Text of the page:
Yammer is an interesting enterprise social technology and SharePoint collaboration sites have been around for many years. For ad hoc collaboration, project sites, etc. which should you use or should you use both? Here are some best practices and recommendations based on our experience working with both technologies.
Yammer is Microsoft’s Future for Enterprise Social
Microsoft has publically stated that Yammer is the future for enterprise social, not the SharePoint newsfeed. You can switch out the newsfeed in SharePoint 2013 for Yammer and integrate yammer conversations into SharePoint team sites.
In most of my conversations with customers, we recommend using Yammer over the SharePoint social experience unless there are specific concerns about using Yammer from a compliance or cloud perspective.
Yammer is Design for Conversations
Yammer is a great surface if you want to encourage conversations, ad hoc knowledge management and social communities within the enterprise. However, compared to SharePoint it has some key weaknesses:
- Document management capabilities
- Support for taxonomies
- User interface customization
- Enterprise search
From a taxonomy perspective, Yammer supports a limited number of “content types” such as polls, links, conversations, activities, profiles, messages, etc. all related to social collaboration. SharePoint provides a number of additional taxonomy concepts out of the box but more importantly allows you create your own taxonomy concepts and to tag objects based on your own taxonomy needs.
Compared to SharePoint, Yammer is lightweight and lacks customization. If you need a project site which is ad hoc and conversation based, Yammer might be sufficient. However, if you’re running a project site where you need to store documents, align them to your corporate taxonomy, add business process workflows, etc. then you’re going to be limited by using Yammer as a collaboration platform.
SharePoint Provides True Enterprise Collaboration and Document Management
Imagine that you’re running a project and you need a collaboration space for managing the information related to that project. You could create a Yammer group and collaborate that way but you’ll be missing out on a number of features that SharePoint can provide that Yammer doesn’t support:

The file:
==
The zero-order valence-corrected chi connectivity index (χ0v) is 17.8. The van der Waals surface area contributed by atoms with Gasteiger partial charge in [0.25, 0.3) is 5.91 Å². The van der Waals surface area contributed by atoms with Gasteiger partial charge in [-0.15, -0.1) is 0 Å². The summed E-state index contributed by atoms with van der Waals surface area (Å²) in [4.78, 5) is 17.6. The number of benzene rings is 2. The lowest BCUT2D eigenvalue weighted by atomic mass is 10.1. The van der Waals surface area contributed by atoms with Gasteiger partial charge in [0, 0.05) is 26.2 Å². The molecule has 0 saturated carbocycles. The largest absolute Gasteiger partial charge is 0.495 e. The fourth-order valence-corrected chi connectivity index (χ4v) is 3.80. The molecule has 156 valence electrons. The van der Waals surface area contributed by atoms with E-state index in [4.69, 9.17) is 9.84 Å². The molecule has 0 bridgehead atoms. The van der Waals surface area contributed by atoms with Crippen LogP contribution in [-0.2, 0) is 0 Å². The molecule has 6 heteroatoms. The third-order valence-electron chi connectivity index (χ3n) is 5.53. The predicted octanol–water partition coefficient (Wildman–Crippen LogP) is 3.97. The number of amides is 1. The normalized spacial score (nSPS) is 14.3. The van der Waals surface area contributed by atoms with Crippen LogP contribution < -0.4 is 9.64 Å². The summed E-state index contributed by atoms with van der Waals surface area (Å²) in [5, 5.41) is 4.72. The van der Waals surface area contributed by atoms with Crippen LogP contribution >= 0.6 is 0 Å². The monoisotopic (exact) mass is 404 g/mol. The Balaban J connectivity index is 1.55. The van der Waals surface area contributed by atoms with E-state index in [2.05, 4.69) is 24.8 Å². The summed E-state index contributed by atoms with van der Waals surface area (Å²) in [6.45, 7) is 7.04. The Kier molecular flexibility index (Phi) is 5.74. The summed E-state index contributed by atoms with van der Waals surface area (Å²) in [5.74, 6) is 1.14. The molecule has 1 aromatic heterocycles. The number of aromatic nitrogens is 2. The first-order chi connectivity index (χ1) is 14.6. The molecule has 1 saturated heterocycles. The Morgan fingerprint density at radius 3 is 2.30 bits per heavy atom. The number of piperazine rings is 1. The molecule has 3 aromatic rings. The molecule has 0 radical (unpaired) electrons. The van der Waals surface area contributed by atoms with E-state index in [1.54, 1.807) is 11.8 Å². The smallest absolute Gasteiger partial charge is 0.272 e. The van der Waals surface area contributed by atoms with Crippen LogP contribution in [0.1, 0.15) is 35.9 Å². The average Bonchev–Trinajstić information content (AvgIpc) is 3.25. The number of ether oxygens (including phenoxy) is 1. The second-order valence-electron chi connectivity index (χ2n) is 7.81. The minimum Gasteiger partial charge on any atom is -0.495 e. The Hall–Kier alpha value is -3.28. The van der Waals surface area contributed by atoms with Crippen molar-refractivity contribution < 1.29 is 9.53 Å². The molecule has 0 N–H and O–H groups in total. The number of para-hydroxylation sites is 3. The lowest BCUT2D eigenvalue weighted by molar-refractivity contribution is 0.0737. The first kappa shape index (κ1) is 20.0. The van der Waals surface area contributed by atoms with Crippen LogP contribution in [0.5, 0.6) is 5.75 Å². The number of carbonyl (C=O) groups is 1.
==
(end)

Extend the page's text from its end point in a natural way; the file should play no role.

- Document management capabilities such as check-in/check-out, version control, auditing, records management, workflows, etc.
- Web content management capabilities such as creating web pages, adding rich media, adding multiple pages, etc.
- Adding additional functionality to your site such as calendars, blogs, image libraries, document libraries, etc.
- Ability to inject customizations such as third party add-ons or proprietary customizations
- Ability to radically change the look and feel for your site
- Ability to template out sites for specific business purpose (e.g. there is no equivalent of the SharePoint “Site Template” concept)
What SharePoint provides you in terms of functionality also comes at a cost – it requires configuration, governance and information management strategies that for some use cases will seem to heavy for ad hoc collaboration. However, if you’re running a project with some level of structure and you want to enforce any level of information management standards, Yammer is going to be limited in its ability to comply.
Best of Both Worlds: SharePoint Team Site Integrated with Yammer
For collaboration, I would recommend using SharePoint Team Sites. You can leverage all the depth of the collaboration features that have been available with SharePoint for years. For those scenarios where you want a more social experience, you can then create a Yammer group and embed the conversation into your SharePoint Team Site.